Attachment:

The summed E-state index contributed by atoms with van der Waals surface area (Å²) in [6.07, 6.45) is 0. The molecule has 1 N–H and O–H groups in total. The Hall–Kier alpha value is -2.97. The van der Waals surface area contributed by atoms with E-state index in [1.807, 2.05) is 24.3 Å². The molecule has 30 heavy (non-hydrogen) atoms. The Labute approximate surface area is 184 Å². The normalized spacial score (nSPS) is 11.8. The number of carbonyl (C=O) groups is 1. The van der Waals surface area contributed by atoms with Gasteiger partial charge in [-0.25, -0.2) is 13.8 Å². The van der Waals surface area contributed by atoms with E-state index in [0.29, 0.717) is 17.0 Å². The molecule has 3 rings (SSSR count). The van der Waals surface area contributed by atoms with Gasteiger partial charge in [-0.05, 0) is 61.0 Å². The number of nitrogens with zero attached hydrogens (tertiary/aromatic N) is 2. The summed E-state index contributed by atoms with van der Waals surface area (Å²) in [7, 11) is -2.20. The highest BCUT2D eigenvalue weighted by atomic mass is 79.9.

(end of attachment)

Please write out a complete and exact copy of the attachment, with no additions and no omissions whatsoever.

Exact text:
The summed E-state index contributed by atoms with van der Waals surface area (Å²) in [6.07, 6.45) is 0. The molecule has 1 N–H and O–H groups in total. The Hall–Kier alpha value is -2.97. The van der Waals surface area contributed by atoms with E-state index in [1.807, 2.05) is 24.3 Å². The molecule has 30 heavy (non-hydrogen) atoms. The Labute approximate surface area is 184 Å². The normalized spacial score (nSPS) is 11.8. The number of carbonyl (C=O) groups is 1. The van der Waals surface area contributed by atoms with Gasteiger partial charge in [-0.25, -0.2) is 13.8 Å². The van der Waals surface area contributed by atoms with E-state index in [0.29, 0.717) is 17.0 Å². The molecule has 3 rings (SSSR count). The van der Waals surface area contributed by atoms with Gasteiger partial charge in [-0.05, 0) is 61.0 Å². The number of nitrogens with zero attached hydrogens (tertiary/aromatic N) is 2. The summed E-state index contributed by atoms with van der Waals surface area (Å²) in [7, 11) is -2.20. The highest BCUT2D eigenvalue weighted by atomic mass is 79.9.